The Best Lighting for Every Room in Your House

The Best Lighting for Every Room in Your House

Have you ever settled down on the couch to watch a movie—popcorn popped, favorite blanket across your lap, pillows in the perfect position—only to have your perfect set up tarnished by bad lighting? You’re not alone.

Overhead lights, table lamps, floor lamps. Night lights, chandeliers… there are an awful lot of different light fixtures in our homes. And while that table lamp may provide the perfect light for watching your favorite show after a long day’s work, it might make reading your favorite book nearly impossible. So, how do we choose between overhead lighting and table lamps, warm white and cool white light bulbs? We consulted with award-winning designer Adrienne Morgan and lighting expert Ben Rousseau to help us find the light when it comes to lighting.

Temperatures & Layers

Light has its own unit of measure called the Kelvin. The higher the kelvin (K) rating, the whiter and brighter the light.

By now we all know that no lightbulb mimics natural sunlight, but the Kelvin scale makes understanding temperature and purpose a little easier. Soft, low candlelight hues range from 2000K to 3000K, while 3100K-4500k deliver a bright, cool white light. For what lighting companies call a “daylight” hue, the temperature ranges from 4600K to 6500K.

But if you’ve ever bought a daylight light bulb, you’ll know the color they emit is often cold, very bright, and almost blue. Rousseau recommends bulbs between 3000K and 3500 K for the overhead (or general) layer for almost every room in the house, since this temperature provides “as natural a color rendering as possible.”

The accent (or decorative) layer, is something non-designers don’t really think about. Wall sconces, strip lights, and track lighting all work to highlight things you want to show off—great architectural features or beautiful works of art, for example. Accent layers of lighting are usually dimmable, ranging anywhere from 2000 to 7000K.

Task lighting is the final layer—and likely what we’re all the most familiar with. Floor, table, and desk lamps. Task lighting needs to fit the mood and function of the room. A desk lamp should provide clean, workable light—around 3700K—but if you want a light to keep on while watching TV at night, your task lighting should be lower than 2000k.

Office / Working

“For home offices or workspaces, it is critical to have proper task lighting,” says Morgan. “Assuming one works at a desk or table, a lamp close by is perfect. And one which can be adjusted up, down and side to side is ideal. As long as there’s enough light focused on the work surface, one feels less fatigue and more focused.”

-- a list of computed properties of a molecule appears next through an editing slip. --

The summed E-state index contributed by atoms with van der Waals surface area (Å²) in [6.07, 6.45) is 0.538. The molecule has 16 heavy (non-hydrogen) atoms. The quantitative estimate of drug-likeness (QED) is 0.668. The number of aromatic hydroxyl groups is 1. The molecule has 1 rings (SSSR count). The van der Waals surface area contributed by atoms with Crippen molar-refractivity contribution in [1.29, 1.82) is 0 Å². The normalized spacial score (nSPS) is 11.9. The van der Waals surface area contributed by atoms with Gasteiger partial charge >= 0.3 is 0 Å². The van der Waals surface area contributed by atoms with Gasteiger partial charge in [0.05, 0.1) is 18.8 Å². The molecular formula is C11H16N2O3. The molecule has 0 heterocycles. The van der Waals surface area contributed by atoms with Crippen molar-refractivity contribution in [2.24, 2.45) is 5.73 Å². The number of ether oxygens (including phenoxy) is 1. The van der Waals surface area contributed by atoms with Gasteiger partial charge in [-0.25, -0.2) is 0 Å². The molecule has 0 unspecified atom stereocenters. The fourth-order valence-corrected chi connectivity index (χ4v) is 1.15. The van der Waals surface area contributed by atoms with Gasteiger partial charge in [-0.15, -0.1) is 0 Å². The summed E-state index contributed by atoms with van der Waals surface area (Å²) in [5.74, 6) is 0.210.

Kitchen / Cooking

Morgan says to hone in on task lighting in the kitchen. But what is task lighting, really? “Wherever one is focusing on a task, such as cooking, one needs direct and bright light focused on the workspace. One type of task lighting is recessed downlights which come in a variety of sizes, strengths and types. They should be strategically placed over the areas in the kitchen used for tasks, such as chopping vegetables, cooking on the stove, etc.”

Living Room / Relax

Because the living room is actually the leisure room, Morgan suggests a general layer of lighting that can be adjusted with dimmers. “The most pleasing lighting to the eye is indirect lighting. This means light which is directed towards the ceiling or a wall and then reflected into the room. A torchiere, shown here, is an excellent type of indirect lighting fixture for a living room. They are tall and come in any style you can think of.”

Bedroom / Sleeping & Waking

Bright lights be gone! “Just having a table lamp on each side of the bed would suffice,” says Morgan. “To take it one step further, a wall mounted swing arm lamp works even better because it frees up space on a bedside table. It also is adjustable for reading in bed or sewing, etc. Make sure it’s on a dimmer.”

Bathroom / Primping

“At the bathroom vanity, you need excellent even lighting in order to apply makeup or shave,” urges Morgan. “Experts agree the way to achieve this is to place a wall sconce at eye level on either side of the vanity mirror. A linear sconce going up and down is the best as it gives off a more even light and fewer shadows. LED lights in the sconces are wonderful especially when you choose a color temperature which is a bit warm, such as 3000 degrees Kelvin.”

Adrienne Morgan is a Dallas-based interior designer and winner of six ASID Legacy of Design Awards. You can follow her on Instagram at

Ben Rousseau is an award-winning British designer and light artist based in Manhattan Beach. You can follow him on Instagram at @ben_rousseau_art_design.

Featured image: @ericashelton__